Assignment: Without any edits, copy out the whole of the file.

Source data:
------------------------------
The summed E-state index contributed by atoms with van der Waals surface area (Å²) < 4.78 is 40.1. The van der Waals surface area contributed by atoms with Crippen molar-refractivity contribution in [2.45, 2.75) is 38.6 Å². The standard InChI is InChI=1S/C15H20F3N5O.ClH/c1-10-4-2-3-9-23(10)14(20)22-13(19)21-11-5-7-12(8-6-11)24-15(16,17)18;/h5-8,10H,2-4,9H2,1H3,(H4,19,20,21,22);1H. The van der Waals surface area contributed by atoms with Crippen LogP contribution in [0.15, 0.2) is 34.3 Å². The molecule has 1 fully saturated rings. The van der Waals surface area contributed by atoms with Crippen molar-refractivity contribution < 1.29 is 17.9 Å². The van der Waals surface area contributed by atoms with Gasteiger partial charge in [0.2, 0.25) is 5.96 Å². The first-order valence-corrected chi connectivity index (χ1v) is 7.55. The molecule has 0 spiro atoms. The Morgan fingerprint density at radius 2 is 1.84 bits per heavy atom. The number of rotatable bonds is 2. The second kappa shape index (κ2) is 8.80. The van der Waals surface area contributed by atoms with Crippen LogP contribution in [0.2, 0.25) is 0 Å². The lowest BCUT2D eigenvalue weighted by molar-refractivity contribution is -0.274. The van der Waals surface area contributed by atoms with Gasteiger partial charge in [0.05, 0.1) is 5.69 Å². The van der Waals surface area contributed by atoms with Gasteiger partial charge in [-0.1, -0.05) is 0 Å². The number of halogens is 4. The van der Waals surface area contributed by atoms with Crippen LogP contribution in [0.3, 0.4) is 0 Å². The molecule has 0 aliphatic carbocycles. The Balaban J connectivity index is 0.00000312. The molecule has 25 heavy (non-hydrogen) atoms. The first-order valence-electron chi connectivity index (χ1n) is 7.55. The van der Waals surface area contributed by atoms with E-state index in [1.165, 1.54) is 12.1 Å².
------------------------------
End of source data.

The summed E-state index contributed by atoms with van der Waals surface area (Å²) < 4.78 is 40.1. The van der Waals surface area contributed by atoms with Crippen molar-refractivity contribution in [2.45, 2.75) is 38.6 Å². The standard InChI is InChI=1S/C15H20F3N5O.ClH/c1-10-4-2-3-9-23(10)14(20)22-13(19)21-11-5-7-12(8-6-11)24-15(16,17)18;/h5-8,10H,2-4,9H2,1H3,(H4,19,20,21,22);1H. The van der Waals surface area contributed by atoms with Crippen LogP contribution in [0.15, 0.2) is 34.3 Å². The molecule has 1 fully saturated rings. The van der Waals surface area contributed by atoms with Crippen molar-refractivity contribution < 1.29 is 17.9 Å². The van der Waals surface area contributed by atoms with Gasteiger partial charge in [0.2, 0.25) is 5.96 Å². The first-order valence-corrected chi connectivity index (χ1v) is 7.55. The molecule has 0 spiro atoms. The Morgan fingerprint density at radius 2 is 1.84 bits per heavy atom. The number of rotatable bonds is 2. The second kappa shape index (κ2) is 8.80. The van der Waals surface area contributed by atoms with Crippen LogP contribution in [0.2, 0.25) is 0 Å². The lowest BCUT2D eigenvalue weighted by molar-refractivity contribution is -0.274. The van der Waals surface area contributed by atoms with Gasteiger partial charge in [0.05, 0.1) is 5.69 Å². The van der Waals surface area contributed by atoms with Gasteiger partial charge in [-0.1, -0.05) is 0 Å². The number of halogens is 4. The van der Waals surface area contributed by atoms with Crippen LogP contribution in [0.3, 0.4) is 0 Å². The molecule has 0 aliphatic carbocycles. The Balaban J connectivity index is 0.00000312. The molecule has 25 heavy (non-hydrogen) atoms. The first-order valence-electron chi connectivity index (χ1n) is 7.55. The van der Waals surface area contributed by atoms with E-state index in [1.165, 1.54) is 12.1 Å².